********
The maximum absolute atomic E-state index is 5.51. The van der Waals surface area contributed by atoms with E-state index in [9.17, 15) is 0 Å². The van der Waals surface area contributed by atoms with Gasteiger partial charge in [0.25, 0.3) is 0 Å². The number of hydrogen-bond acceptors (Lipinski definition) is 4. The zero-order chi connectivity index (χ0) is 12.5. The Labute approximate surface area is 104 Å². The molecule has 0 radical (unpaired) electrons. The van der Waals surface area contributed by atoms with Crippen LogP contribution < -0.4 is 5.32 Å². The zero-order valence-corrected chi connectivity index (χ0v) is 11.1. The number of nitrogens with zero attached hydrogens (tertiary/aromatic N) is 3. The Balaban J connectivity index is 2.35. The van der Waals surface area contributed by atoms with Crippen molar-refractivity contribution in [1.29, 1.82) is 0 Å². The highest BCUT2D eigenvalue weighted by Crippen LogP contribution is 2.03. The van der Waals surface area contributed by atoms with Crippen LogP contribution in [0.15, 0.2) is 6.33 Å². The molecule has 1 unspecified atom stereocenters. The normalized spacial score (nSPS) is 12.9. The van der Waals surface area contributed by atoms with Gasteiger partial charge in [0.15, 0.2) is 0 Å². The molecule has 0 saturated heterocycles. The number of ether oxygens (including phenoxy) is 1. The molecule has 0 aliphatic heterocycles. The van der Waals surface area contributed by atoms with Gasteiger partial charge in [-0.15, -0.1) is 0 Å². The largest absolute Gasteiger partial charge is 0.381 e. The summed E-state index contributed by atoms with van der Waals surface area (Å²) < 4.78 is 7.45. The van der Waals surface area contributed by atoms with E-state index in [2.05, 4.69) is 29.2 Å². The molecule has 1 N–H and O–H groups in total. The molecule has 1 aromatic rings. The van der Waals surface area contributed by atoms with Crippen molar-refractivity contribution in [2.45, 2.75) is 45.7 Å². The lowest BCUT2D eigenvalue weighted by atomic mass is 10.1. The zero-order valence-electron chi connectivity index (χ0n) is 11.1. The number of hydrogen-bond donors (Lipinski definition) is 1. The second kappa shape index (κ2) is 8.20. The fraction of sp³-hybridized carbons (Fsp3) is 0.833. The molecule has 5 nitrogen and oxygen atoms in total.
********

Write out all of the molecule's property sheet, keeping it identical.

The maximum absolute atomic E-state index is 5.51. The van der Waals surface area contributed by atoms with E-state index in [9.17, 15) is 0 Å². The van der Waals surface area contributed by atoms with Gasteiger partial charge in [0.25, 0.3) is 0 Å². The number of hydrogen-bond acceptors (Lipinski definition) is 4. The zero-order chi connectivity index (χ0) is 12.5. The Labute approximate surface area is 104 Å². The molecule has 0 radical (unpaired) electrons. The van der Waals surface area contributed by atoms with Crippen LogP contribution < -0.4 is 5.32 Å². The zero-order valence-corrected chi connectivity index (χ0v) is 11.1. The number of nitrogens with zero attached hydrogens (tertiary/aromatic N) is 3. The Balaban J connectivity index is 2.35. The van der Waals surface area contributed by atoms with Crippen molar-refractivity contribution in [1.29, 1.82) is 0 Å². The highest BCUT2D eigenvalue weighted by Crippen LogP contribution is 2.03. The van der Waals surface area contributed by atoms with Crippen LogP contribution in [0.15, 0.2) is 6.33 Å². The molecule has 1 unspecified atom stereocenters. The normalized spacial score (nSPS) is 12.9. The van der Waals surface area contributed by atoms with Gasteiger partial charge in [0.15, 0.2) is 0 Å². The molecule has 0 saturated heterocycles. The number of ether oxygens (including phenoxy) is 1. The molecule has 0 aliphatic heterocycles. The van der Waals surface area contributed by atoms with Gasteiger partial charge in [-0.15, -0.1) is 0 Å². The largest absolute Gasteiger partial charge is 0.381 e. The summed E-state index contributed by atoms with van der Waals surface area (Å²) < 4.78 is 7.45. The van der Waals surface area contributed by atoms with E-state index in [2.05, 4.69) is 29.2 Å². The molecule has 1 N–H and O–H groups in total. The molecule has 1 aromatic rings. The van der Waals surface area contributed by atoms with Crippen molar-refractivity contribution in [2.45, 2.75) is 45.7 Å². The lowest BCUT2D eigenvalue weighted by atomic mass is 10.1. The zero-order valence-electron chi connectivity index (χ0n) is 11.1. The number of hydrogen-bond donors (Lipinski definition) is 1. The second kappa shape index (κ2) is 8.20. The fraction of sp³-hybridized carbons (Fsp3) is 0.833. The molecule has 5 nitrogen and oxygen atoms in total.